Paschal: By date and by slate: when history meets the baseball schedule

From John Paschal at The Hardball Times on July 13, 2018:

On June 30, 1908, a meteoroid measuring as much as 620 feet, or, precisely twice the distance from home plate to the Green Monster at Fenway Park, exploded above Eastern Siberia and flattened 80 million trees across a forested area some 800 square miles in size. On that same calendar day, though at a far different decibel, Red Sox ace Cy Young toed the rubber at New York City’s Hilltop Park and issued a leadoff walk to the Highlanders’ Harry Niles, who, a day earlier, when those 80 million trees were still standing tall, had homered in the bottom of the ninth inning to send the second game of a four-game series into extra frames before 1,500 fans.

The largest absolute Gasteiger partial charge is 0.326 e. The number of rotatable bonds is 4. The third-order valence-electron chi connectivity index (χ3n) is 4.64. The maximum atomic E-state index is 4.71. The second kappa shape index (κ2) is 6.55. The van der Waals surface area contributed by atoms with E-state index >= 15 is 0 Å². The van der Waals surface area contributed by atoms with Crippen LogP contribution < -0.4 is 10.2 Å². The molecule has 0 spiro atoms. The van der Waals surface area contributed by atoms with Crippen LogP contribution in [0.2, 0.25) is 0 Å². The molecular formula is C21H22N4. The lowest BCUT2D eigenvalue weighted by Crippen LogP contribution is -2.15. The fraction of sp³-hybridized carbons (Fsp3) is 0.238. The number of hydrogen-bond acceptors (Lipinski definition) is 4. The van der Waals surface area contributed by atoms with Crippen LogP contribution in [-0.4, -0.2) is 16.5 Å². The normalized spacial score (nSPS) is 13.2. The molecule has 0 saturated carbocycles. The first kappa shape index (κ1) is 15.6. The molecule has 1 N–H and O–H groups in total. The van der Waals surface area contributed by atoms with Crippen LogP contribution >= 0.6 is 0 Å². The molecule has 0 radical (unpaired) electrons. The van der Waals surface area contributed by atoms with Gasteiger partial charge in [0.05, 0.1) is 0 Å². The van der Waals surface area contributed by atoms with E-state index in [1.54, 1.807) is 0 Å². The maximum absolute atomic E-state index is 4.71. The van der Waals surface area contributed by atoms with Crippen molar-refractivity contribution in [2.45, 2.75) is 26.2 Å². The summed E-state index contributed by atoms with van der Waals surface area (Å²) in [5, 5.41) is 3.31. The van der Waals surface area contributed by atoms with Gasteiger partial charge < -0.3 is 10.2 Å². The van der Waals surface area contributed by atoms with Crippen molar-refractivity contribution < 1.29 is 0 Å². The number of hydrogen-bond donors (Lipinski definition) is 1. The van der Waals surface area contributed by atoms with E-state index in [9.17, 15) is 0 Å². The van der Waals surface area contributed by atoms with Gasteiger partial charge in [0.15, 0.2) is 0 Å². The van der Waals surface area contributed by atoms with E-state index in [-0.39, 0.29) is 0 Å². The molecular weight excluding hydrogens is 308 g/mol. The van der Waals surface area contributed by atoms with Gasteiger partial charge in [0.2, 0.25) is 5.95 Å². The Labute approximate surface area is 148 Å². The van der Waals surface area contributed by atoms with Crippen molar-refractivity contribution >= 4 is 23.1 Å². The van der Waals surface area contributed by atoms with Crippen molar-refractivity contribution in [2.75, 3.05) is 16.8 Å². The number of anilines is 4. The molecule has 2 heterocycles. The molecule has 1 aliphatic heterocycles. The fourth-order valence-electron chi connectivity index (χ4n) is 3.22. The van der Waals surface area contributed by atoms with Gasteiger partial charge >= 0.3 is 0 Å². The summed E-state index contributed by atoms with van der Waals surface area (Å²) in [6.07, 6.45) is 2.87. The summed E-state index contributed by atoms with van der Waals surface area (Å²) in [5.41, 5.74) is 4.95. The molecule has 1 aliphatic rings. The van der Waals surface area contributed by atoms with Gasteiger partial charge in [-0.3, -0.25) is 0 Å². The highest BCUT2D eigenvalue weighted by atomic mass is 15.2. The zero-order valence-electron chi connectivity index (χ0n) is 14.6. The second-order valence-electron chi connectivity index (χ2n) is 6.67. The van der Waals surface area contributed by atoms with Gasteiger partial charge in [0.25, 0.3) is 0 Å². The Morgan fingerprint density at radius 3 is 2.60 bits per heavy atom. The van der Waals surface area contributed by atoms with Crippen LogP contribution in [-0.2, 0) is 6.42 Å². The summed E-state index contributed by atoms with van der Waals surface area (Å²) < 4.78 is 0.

At first, the walk might have seemed as surprising as it was unimportant — surprising because Young had walked just four batters in his previous 62 innings, and unimportant because, at 28-37, the Sox were going nowhere. Moments after Niles reached base, the walk proved more trivial when Boston catcher Lou Criger threw him out on an attempted steal. Roughly an hour and 55 minutes later, however, the walk earned the sort of retroactive importance only history can make real.

It was all that separated Young’s third no-hitter from his second perfect game.

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Originally published: July 13, 2018. Last Updated: July 13, 2018.